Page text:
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Poems By Poet Thomas Hood  8/30/2014 1:27:47 PM
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Thomas Hood   Best Poems From
  THOMAS HOOD (1789-1845)
 
 
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  33.     

A Retrospective Review

I

Oh, when I was a tiny boy,
My days and nights were full of joy,
My mates were blithe and kind!—
No wonder that I sometimes sigh,
And dash the tear-drop from my eye,
To cast a look behind!


II

A hoop was an eternal round
Of pleasure. In those days I found
A top a joyous thing;—
But now those past delights I drop,
My head, alas! is all my top,
And careful thoughts the string!


III

My marbles—once my bag was stored,—
Now I must play with Elgin's lord,
With Theseus for a taw!
My playful horse has slipt his string,
Forgotten all his capering,
And harness'd to the law!


IV

My kite—how fast and far it flew!
Whilst I, a sort of Franklin, drew
My pleasure from the sky!
'Twas paper'd o'er with studious themes,
The tasks I wrote—my present dreams
Will never soar so high!


V

My joys are wingless all and dead;
My dumps are made of more than lead;—
My flights soon find a fall;
My fears prevail, my fancies droop,
Joy never cometh with a hoop,
And seldom with a call!


VI

My football's laid upon the shelf;
I am a shuttlecock myself
The world knocks to and fro;—
My archery is all unlearn'd,
And grief against myself has turn'd
My arrows and my bow!


VII

No more in noontide sun I bask;
My authorship's an endless task,
My head's ne'er out of school:
My heart is pain'd with scorn and slight,
I have too many foes to fight,
And friends grown strangely cool!


VIII

The very chum that shared my cake
Holds out so cold a hand to shake,
It makes me shrink and sigh:—
On this I will not dwell and hang,—
The changeling would not feel a pang
Though these should meet his eye!


IX

No skies so blue or so serene
As then;—no leaves look half so green
As clothed the playground tree!
All things I loved are altered so,
Nor does it ease my heart to know
That change resides in me!


X

Oh for the garb that marked the boy,
The trousers made of corduroy,
Well ink'd with black and red;
The crownless hat, ne'er deem'd an ill—
It only let the sunshine still
Repose upon my head!


XI

Oh for the riband round the neck!
The careless dogs-ears apt to deck
My book and collar both!
How can this formal man be styled
Merely an Alexandrine child,
A boy of larger growth?


XII

Oh for that small, small beer anew!
And (heaven's own type) that mild sky-blue
That wash'd my sweet meals down;
The master even!—and that small Turk
That fagg'd me!—worse is now my work—
A fag for all the town!


XIII

Oh for the lessons learned by heart!
Ay, though the very birch's smart
Should mark those hours again;
I'd 'kiss the rod,' and be resign'd
Beneath the stroke, and even find
Some sugar in the cane!


XIV

The Arabian Nights rehearsed in bed!
The Fairy Tales in school-time read,
By stealth, 'twixt verb and noun!
The angel form that always walk'd
In all my dreams, and look'd and talk'd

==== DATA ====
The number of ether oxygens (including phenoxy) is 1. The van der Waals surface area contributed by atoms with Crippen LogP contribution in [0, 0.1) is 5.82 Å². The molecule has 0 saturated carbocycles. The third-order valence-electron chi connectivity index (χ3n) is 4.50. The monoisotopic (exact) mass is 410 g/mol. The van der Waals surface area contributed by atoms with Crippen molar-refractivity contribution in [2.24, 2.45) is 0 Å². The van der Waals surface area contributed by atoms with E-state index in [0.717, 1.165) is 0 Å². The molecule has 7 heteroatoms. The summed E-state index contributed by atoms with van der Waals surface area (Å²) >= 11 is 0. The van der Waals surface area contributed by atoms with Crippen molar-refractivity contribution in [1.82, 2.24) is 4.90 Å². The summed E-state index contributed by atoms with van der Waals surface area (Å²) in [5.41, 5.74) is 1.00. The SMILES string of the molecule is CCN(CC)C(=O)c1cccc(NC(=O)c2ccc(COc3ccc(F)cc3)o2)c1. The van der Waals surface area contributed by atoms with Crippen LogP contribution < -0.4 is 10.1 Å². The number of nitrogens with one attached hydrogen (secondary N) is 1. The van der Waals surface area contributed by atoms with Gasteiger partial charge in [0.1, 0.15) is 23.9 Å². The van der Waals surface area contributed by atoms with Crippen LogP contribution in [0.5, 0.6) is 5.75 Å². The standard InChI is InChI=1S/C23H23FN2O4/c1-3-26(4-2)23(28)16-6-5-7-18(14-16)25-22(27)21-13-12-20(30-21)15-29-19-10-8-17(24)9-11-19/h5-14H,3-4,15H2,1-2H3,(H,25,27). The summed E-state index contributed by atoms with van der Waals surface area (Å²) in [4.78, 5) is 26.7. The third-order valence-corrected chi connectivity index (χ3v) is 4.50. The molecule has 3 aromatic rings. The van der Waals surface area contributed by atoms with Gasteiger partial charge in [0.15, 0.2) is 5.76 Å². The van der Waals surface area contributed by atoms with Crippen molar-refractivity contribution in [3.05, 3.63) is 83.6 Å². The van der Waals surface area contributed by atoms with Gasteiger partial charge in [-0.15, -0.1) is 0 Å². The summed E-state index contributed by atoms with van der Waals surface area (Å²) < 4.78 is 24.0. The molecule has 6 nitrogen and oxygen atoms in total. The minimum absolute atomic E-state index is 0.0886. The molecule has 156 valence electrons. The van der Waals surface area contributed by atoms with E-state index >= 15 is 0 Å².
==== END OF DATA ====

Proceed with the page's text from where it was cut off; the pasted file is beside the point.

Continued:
Exactly like Miss Brown!


XV

The omne bene—Christmas come!
The prize of merit, won for home—
Merit had prizes then!
But now I write for days and days,
For fame—a deal of empty praise,
Without the silver pen!


XVI

Then 'home, sweet home!' the crowded coach—
The joyous shout—the loud approach—
The winding horns like rams'!
The meeting sweet that made me thrill,
The sweetmeats, almost sweeter still,
No 'satis' to the 'jams'!—


XVII

When that I was a tiny boy
My days and nights were full of joy,
My mates were blithe and kind!
No wonder that I sometimes sigh,
And dash the tear-drop from my eye,
To cast a look behind!
 
Thomas Hood
   
 

   
   
 

  34.     

Birthday Verses

Good morrow to the golden morning,
Good morrow to the world's delight—
I've come to bless thy life's beginning,
Since it makes my own so bright!
I have brought no roses, sweetest,
I could find no flowers, dear,—
It was when all sweets were over
Thou wert born to bless the year.
But I've brought thee jewels, dearest,
In thy bonny locks to shine,—
And if love shows in their glances,
They have learn'd that look of mine!
 
Thomas Hood
   
 

   
   
 

  35.     

Let Us Make A Leap, My Dear

Let us make a leap, my dear,
In our love, of many a year,
And date it very far away,
On a bright clear summer day,
When the heart was like a sun
To itself, and falsehood none;
And the rosy lips a part
Of the very loving heart,
And the shining of the eye
But a sign to know it by;—
When my faults were all forgiven,
And my life deserved of Heaven.
Dearest, let us reckon so,
And love for all that long ago;
Each absence count a year complete,
And keep a birthday when we meet.
 
Thomas Hood
   
 

   
   
 

  36.     

The Forsaken

The dead are in their silent graves,
And the dew is cold above,
And the living weep and sigh,
Over dust that once was love.
Once I only wept the dead,
But now the living cause my pain:
How couldst thou steal me from my tears,
To leave me to my tears again?
My Mother rests beneath the sod,—
Her rest is calm and very deep:
I wish'd that she could see our loves,—
But now I gladden in her sleep.
Last night unbound my raven locks,
The morning saw them turned to gray,
Once they were black and well beloved,
But thou art changed,—and so are they!
The useless lock I gave thee once,
To gaze upon and think of me,
Was ta'en with smiles,—but this was torn
In sorrow that I send to thee!
 
Thomas Hood
   
 
 
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Poems By Poet Thomas Hood